Blackfin Tuna Record Landed off Oregon Inlet

p1184605861 Blackfin Tuna Record Landed off Oregon Inlet
Steve Lockwood hold his 40 pound state record blackfin tuna.

Steve Lockwood, of Raleigh, was the last of six fishermen to take a turn in the fighting chair of the Dream Girl that afternoon, but his fish, while among the smallest of the day, would become the one that created the most stir.

The blackfin tuna that Lockwood caught on April 14 was large enough that Brad Diaz, the mate on the Dream Girl, immediately thought it might be a new state record. Once back at the Oregon Inlet Fishing Center, the scales agreed with him as it surpassed the previous record by a pound. Lockwood’s blackfin weighed 40 pounds and was 41.5 inches long and had a girth of 28 inches.

The previous record of 39 pounds was caught in 2002 by Robert Spencer of Smithfield, Virginia. It was also caught off Oregon Inlet. The world record for blackfin tuna is 49 pounds and 6 ounces and was caught by Capt. Matthew Pullen off Marathon, Florida in 2006.

“This was a fantastic trip,” Lockwood said. “The ocean conditions had been near excellent, but the bite had been slow. The mate and captain on the Dream Girl wanted all of us to catch at least one fish and they had worked hard at it all day. It was past the time to head in, but everyone except me had caught a fish and the captain made the decision to stay a little longer and give it a shot. I was glad they did then and I’m even happier now.”

Lockwood said he had watched his friends battle the yellowfin tunas and the larger bluefin tunas and wondered if he might tackle one of the big boys also. Finally his turn came and when the outrigger clip popped and the reel started screaming, he was able to put all his pent-up adrenaline to use. Lockwood said it took 12 to 15 minutes to tire the tuna and bring it to the boat and it had fought so hard he was surprised it wasn’t larger. That is when Diaz identified it as a blackfin and started questioning it as a possible record. The fish hit a trolled ballyhoo.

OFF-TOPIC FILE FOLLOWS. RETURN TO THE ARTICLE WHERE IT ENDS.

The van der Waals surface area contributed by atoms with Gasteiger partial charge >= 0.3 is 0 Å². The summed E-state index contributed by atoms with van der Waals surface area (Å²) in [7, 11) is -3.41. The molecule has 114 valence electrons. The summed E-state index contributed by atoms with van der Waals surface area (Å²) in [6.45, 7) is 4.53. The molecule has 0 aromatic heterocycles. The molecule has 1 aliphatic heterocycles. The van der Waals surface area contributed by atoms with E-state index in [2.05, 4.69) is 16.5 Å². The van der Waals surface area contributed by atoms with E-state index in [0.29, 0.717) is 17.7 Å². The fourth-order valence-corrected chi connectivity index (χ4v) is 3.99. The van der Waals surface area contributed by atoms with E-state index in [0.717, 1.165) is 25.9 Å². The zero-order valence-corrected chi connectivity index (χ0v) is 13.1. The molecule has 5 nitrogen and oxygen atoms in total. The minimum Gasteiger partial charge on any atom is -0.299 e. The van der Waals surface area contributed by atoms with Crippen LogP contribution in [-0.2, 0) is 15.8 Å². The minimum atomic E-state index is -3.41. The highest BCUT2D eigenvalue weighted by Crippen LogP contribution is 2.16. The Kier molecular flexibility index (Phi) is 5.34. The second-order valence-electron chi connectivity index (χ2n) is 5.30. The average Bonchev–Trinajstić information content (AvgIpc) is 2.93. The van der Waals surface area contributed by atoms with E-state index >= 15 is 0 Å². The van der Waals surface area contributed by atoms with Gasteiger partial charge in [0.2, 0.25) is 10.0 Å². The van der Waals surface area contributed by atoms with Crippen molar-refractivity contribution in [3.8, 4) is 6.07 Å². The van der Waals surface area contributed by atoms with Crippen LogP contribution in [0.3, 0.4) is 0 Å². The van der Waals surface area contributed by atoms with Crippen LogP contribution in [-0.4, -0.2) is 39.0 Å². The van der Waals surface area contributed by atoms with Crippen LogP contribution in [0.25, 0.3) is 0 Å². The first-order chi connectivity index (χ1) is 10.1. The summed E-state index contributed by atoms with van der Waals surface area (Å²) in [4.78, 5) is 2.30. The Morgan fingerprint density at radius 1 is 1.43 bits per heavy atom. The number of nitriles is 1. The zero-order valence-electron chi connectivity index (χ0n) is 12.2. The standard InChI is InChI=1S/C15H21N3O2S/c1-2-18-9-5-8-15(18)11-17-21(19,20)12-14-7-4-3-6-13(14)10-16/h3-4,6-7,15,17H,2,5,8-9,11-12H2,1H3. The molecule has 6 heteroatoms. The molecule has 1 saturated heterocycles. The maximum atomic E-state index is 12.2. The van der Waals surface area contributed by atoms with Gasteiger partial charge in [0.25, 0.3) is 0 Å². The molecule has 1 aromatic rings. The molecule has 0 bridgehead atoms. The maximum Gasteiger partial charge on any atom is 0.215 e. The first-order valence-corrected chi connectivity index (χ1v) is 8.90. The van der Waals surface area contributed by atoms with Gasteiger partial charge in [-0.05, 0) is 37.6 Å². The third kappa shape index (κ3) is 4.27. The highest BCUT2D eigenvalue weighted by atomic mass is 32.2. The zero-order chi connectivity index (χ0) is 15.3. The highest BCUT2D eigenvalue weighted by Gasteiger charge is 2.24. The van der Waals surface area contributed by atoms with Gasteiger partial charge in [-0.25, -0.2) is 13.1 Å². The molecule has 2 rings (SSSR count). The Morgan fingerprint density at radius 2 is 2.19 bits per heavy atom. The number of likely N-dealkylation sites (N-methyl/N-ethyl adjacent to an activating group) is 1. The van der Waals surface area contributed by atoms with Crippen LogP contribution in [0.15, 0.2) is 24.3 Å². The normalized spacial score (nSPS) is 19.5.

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Lockwood’s record catch struck at 3:55 P.M., which is definitely a little later than the charter boats usually stay when fishing out of Oregon Inlet. However, the other five members of his charter had each caught a tuna, three yellowfins and two bluefins, and Jason Snead, the captain of the Dream Girl, wanted him to have the experience also. The morning bite had never really gotten going and the afternoon bite started a little late, but the rewards were good.

Lockwood’s tuna was weighed at the Weigh Station at Oregon Inlet Fishing Center and the N.C. Saltwater Fishing Tournament citation form was submitted, accompanied by a picture, to the N.C. Division of Marine Fisheries (DMF) for approval as the new state record. DMF officials certified Lockwood’s blackfin tuna as the state record on June 15.

N.C. saltwater state records can be viewed at the DMF web site at After accessing the DMF site, click on the Recreational Fishing heading and scroll down the page to the header for state records.

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Ethan Smith is a seasoned marine veteran, professional blogger, witty and edgy writer, and an avid hunter. He spent a great deal of his childhood years around the Apache-Sitgreaves National Forest in Arizona. Watching active hunters practise their craft initiated him into the world of hunting and rubrics of outdoor life. He also honed his writing skills by sharing his outdoor experiences with fellow schoolmates through their high school’s magazine. Further along the way, the US Marine Corps got wind of his excellent combination of skills and sought to put them into good use by employing him as a combat correspondent. He now shares his income from this prestigious job with his wife and one kid. Read more >>